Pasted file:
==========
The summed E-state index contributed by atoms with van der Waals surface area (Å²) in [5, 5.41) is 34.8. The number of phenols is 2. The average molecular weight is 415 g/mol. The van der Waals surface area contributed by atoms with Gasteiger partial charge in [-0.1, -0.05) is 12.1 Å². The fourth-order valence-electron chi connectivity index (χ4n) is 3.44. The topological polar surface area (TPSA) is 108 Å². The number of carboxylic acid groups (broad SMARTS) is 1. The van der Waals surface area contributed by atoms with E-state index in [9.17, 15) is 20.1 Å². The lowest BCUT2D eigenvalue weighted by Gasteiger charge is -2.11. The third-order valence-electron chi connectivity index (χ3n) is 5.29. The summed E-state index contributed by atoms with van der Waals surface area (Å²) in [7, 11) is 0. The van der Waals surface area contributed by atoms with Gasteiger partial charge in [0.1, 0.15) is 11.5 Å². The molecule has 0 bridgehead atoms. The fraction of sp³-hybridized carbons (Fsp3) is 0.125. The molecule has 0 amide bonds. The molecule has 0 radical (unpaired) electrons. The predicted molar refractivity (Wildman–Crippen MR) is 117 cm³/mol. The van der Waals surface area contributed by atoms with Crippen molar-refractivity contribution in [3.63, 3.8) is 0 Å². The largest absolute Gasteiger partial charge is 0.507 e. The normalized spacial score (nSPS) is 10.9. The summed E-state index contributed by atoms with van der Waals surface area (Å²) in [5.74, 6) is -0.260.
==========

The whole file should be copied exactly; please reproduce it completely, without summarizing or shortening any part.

The summed E-state index contributed by atoms with van der Waals surface area (Å²) in [5, 5.41) is 34.8. The number of phenols is 2. The average molecular weight is 415 g/mol. The van der Waals surface area contributed by atoms with Gasteiger partial charge in [-0.1, -0.05) is 12.1 Å². The fourth-order valence-electron chi connectivity index (χ4n) is 3.44. The topological polar surface area (TPSA) is 108 Å². The number of carboxylic acid groups (broad SMARTS) is 1. The van der Waals surface area contributed by atoms with E-state index in [9.17, 15) is 20.1 Å². The lowest BCUT2D eigenvalue weighted by Gasteiger charge is -2.11. The third-order valence-electron chi connectivity index (χ3n) is 5.29. The summed E-state index contributed by atoms with van der Waals surface area (Å²) in [7, 11) is 0. The van der Waals surface area contributed by atoms with Gasteiger partial charge in [0.1, 0.15) is 11.5 Å². The molecule has 0 bridgehead atoms. The fraction of sp³-hybridized carbons (Fsp3) is 0.125. The molecule has 0 amide bonds. The molecule has 0 radical (unpaired) electrons. The predicted molar refractivity (Wildman–Crippen MR) is 117 cm³/mol. The van der Waals surface area contributed by atoms with Crippen molar-refractivity contribution in [3.63, 3.8) is 0 Å². The largest absolute Gasteiger partial charge is 0.507 e. The normalized spacial score (nSPS) is 10.9. The summed E-state index contributed by atoms with van der Waals surface area (Å²) in [5.74, 6) is -0.260.